When Jesus saw her sobbing and the Jews with her sobbing, a deep anger welled up within him. He said, “Where did you put him?” “Master, come and see,” they said. Now Jesus wept. The Jews said, “Look how deeply he loved him.” John 11:34-36 The Message
By Pastor David
There are times when there are no words. Nothing comes to mind. The situation is so heartbreaking that you feel it deep down in your heart and soul.
That’s what happened when I heard the news. I was in my Clinical Pastoral Education at IU Hospital West when I got word that a teenager who overdosed on heroin was brought into the ER and did not make it. The family was devastated and they requested a visit from the Chaplain on duty. The boy was 15. And all I could do was pray as I journeyed across the building.
When I arrived I stopped by the room where he lay and said a prayer. Several members of the family were present. The father greeted me and he was very upset. He made it obvious that they were a Christian Family. I knew all the “right” Christian things to say to myself and anyone else who might ask … but it was hard to wrap my mind around the incredible loss. I knew it was best to just sit with them in the moment, be present, listen and be slow to speak.
As I sat there and listened to the conversation in the room, I turned the words I heard into prayer. I got a sense of each person there and lifted silent prayers based on their reactions and feelings. We then moved to a waiting room for the family.
As we sat there in the room together, the nurse came into the room and said, “We thought he was gone but there are signs of life.” I pulled the nurse aside and said, “What is going on. I was back there and said a prayer over him before we came to this room. He was dead then. How long did he go without oxygen? Are you absolutely sure?” She said yes. Then a few moments later another nurse came around the corner and told the two of us that he was Indeed dead. My heart sunk. All I thought was, “How can we do this to this family.” I was heart broken. I knew I was really needed now.
It was as if the family had to repeat the previous scene all over. But this time people were angry. But they were all grieving as was I. It was as if we were living the Lazarus story when we heard he was not dead. But it was not to be. Everyone was heart broken and sad.
The story of Lazarus in the Bible tells of a time Jesus Himself grieved. There are so many facets to the story of Lazarus. Jesus knew him. This was a friend Jesus spent time with. We know Jesus loved everyone, but the Bible specifically states, “Now Jesus loved Martha and her sister and Lazarus” (John 11:5)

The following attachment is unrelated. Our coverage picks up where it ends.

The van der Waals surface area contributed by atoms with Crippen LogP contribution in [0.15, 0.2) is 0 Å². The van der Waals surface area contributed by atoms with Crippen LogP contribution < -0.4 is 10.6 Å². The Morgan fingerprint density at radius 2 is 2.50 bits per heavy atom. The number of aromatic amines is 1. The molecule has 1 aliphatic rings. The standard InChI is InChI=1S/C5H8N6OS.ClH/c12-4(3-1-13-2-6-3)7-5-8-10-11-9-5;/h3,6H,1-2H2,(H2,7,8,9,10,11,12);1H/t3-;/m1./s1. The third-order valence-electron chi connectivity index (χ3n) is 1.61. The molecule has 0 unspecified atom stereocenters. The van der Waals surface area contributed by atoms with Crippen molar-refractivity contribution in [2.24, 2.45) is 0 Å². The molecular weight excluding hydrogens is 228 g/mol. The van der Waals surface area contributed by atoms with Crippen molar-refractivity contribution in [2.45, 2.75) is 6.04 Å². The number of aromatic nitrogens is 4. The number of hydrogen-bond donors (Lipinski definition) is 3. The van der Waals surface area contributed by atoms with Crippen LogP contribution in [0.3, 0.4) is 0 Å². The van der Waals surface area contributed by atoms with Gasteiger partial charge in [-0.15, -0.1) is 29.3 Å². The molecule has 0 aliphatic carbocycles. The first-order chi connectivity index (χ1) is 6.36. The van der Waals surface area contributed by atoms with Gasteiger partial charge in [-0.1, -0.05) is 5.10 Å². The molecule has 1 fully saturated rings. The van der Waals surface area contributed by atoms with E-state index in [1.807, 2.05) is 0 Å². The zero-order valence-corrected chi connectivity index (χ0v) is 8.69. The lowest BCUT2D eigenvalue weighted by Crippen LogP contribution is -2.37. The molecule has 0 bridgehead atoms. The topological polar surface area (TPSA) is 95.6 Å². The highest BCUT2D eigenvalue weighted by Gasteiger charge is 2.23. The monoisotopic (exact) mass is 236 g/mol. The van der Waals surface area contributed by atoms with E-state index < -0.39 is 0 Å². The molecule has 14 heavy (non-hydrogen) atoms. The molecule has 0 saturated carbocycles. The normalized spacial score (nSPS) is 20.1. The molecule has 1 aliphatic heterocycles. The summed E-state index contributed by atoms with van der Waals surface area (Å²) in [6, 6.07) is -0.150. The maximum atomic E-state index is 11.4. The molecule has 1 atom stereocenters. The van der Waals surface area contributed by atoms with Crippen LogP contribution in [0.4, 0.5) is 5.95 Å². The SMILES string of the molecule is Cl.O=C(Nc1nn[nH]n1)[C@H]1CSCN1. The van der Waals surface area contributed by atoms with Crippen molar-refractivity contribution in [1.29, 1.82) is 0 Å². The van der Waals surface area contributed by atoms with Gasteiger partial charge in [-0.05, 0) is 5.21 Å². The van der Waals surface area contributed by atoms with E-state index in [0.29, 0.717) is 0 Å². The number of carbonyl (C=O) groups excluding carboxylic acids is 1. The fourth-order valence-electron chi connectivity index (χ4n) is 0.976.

Jesus had dinner with Lazarus. Jesus even found Himself in the middle of sister drama with Martha and Mary. He knew this family, and they knew Him. Personally.
That was one of the many reasons why the death of Lazarus was such a shock. It was hard to understand why. We all know how the story ends — Lazarus didn’t stay dead long. Jesus heals Lazarus.
But in the middle, between death and life, something else happened. “Jesus wept” (John 11:35)
This begs the question … why? Jesus knew Lazarus would die, but He also knew Lazarus would live again. Why weep? He could have started with “Lazarus, come forth,” but He chose to shed tears publicly.
Jesus doesn’t ever say why, so we really don’t know. It reminds me that some moments don’t need words. They don’t need explanations or proclamations. They are simply a time to grieve. They are a time we can be together, when just sharing space and presence is enough.
When in Clinical Pastoral Education, you learn that silence can be the best thing we can do. Our presence can have a calming effect or even just remind people of the presence of God in the room. Allowing people to “feel” whatever they feel, weep, and experience what is going on inside is the best thing we can do. It allows the healing process to begin as we grieve. We all deal with it differently. We know how we feel when we go through a traumatic event like this, but we do not know how someone else feels.
To everything there is a season, including grief. As we walk through sad times, God is with us. Jesus is weeping with us. Jesus allows us to feel, process, grieve and get upset. Jesus knows how we feel.
Jesus … A Savior who wept. Someone who grieved. Jesus knows how we feel and what we need to heal. We all need to allow ourselves to grieve, be sad, get upset, weep and cycle through it again as we need.
Loss is experienced in so many ways. Not just the death of a loved one, but the loss of a job, the loss of a relationship, the loss of health, the loss of a home, etc.
Dear God, sometimes, life is hard, but we are so grateful for Your presence through it all. Help us in our grieving and healing, and help us know that you are always there. Help us to deepen our faith, and learn to trust in ways where we can see the hope in life even when it is so difficult. Thank You for Your love and the hope that we have in You. In Jesus’ Name, Amen.
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